By Mike Glenn
I’m a sucker for old church buildings. I love finding sanctuaries that were built in the nineteenth or early twentieth centuries, going inside, and just sitting down. There is something holy about the architecture, the stained glass windows, and the craftsmanship we can’t seem to replicate in our post-modern construction. These days, everything is pre-fabricated, cost-effective, and multi-purpose. There’s nothing in our modern facilities testifying to the extravagance of worship or the gloriousness of our God.
Recently, if you’ve been in one new church, you’ve been in them all.
Knowing this, you might understand why I get so upset when I see a church building go up for sale. Of course, there are times when selling church property makes sense for a congregation. The growth of a city makes the property worth many times over what the congregation paid for the property. I’ve seen property sold, another property bought, and a new building built with no new money required from the congregation.
But not much.
Most of the time, it’s a congregation that has dwindled down to a handful of dedicated members who can no longer afford to maintain their facility and when, approached by a developer, see a way to salvage the memory of the church by investing the profits of the sale into various ministries and mission efforts.
So, the church building is sold and turned into a restaurant, a condo, or an office building. In a few months, the newspaper will run an article on how some local architect redid the church building for their new clients, making the stained glass windows a focal point of one of the rooms. It will be a beautiful space.
And it will break my heart.
There could still be a church there. In fact, there could be a viable and creative congregation making a kingdom difference in that community – if there had only been a conversation with someone with a little faithful imagination.
Remember, the building is being sold by a group of people who are sure no one will come, and being bought by a group of people who are sure people will come IF THERE IS SOMETHING DIFFERENT IN THE BUILDING.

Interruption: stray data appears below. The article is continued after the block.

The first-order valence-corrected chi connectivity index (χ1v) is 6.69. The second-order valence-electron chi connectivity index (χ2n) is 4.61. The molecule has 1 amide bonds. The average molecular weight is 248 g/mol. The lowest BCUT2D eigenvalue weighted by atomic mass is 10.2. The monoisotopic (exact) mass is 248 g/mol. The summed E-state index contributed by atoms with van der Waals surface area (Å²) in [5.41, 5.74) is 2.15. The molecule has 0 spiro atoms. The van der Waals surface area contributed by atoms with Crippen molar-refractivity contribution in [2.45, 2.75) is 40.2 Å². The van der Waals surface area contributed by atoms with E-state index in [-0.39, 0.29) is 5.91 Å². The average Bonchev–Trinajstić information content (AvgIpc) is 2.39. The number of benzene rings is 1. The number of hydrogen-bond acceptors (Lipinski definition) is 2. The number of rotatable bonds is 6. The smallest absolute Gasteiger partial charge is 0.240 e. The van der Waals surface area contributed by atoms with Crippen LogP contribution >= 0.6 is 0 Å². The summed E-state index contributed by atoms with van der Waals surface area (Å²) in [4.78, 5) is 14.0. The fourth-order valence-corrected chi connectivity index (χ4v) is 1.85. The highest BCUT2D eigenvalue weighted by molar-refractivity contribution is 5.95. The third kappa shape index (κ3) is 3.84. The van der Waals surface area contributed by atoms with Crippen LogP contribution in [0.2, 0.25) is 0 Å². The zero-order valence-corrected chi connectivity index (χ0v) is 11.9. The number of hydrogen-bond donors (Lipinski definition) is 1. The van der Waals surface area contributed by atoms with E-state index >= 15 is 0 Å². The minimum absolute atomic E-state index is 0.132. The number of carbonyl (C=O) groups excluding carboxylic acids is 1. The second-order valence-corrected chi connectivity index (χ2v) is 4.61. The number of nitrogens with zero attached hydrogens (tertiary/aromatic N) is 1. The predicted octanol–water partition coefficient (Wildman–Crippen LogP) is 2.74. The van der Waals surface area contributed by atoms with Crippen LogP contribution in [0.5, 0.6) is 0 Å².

Why can’t a church be what’s different in the building?
Most of the time, there are still a lot of people around the building. It’s just not the same people the church was reaching in its heyday. The church may have been a very successful Caucasian church at one time. Now, the white community has either died out or moved out and the church is surrounded by a Hispanic community. An African-American church could be surrounded by Kurdish communities, and a blue-collar suburb could now be transitioning to a hipster community.
What if, after a thorough study of the changing demographics, a strategy could be put in place to reach the new communities? What if a staff was hired and put in the church, not to serve the existing members, but to reach those in the surrounding community?
At Brentwood Baptist Church, we have found this to be a very effective strategy. There are several reasons that make this work.
First, you’re getting a facility for nickels on the dollar. Most of the time, the buildings will require some kind of major repair (new heating units, new sound and lighting systems), but even with that, the cost of restoring the facility is far less than new construction.
Second, you don’t have to go through zoning or deal with city regulations. Because a church is already on the property, usually a church can stay on the property. This can save months of frustrating bureaucratic red tape. Besides, the community is usually glad to see the new church coming in because the property is being upgraded.
Third, most of the time, the current church is excited to know ministry will continue in their facility and the faith of the founding members can be honored and celebrated. Sure, this ministry will look differently than many will have envisioned, but having a building come alive again with laughing children and life-transforming ministry excites many transitioning congregations.
Lastly, having a staff that looks like the neighborhood and understands the culture of the surrounding community creates instant inroads into ministry, missions, and evangelism. We’ve found it’s not unusual for a repurposed congregation to quickly be in more than one service.
Like I said at the beginning of this article, I’m sure there are times when selling a church facility makes sense for a congregation. Having said that, I will still admit it breaks my heart when I see a church facility for sale. There are still so many possibilities, so many people to reach.
And after all, we believe in resurrections – both of people and churches
Mike Glenn has served as the senior pastor at Brentwood Baptist since 1991. Under his leadership, the church has grown to a membership of over 10,000. He is married to Jeannie, and they have twin sons, two daughters-in-law, and two granddaughters. He writes at MikeGlennOnline.com and is a frequent contributor for the Jesus Creed blog on Patheos.com. You can follow Mike on Twitter @mikeglenn.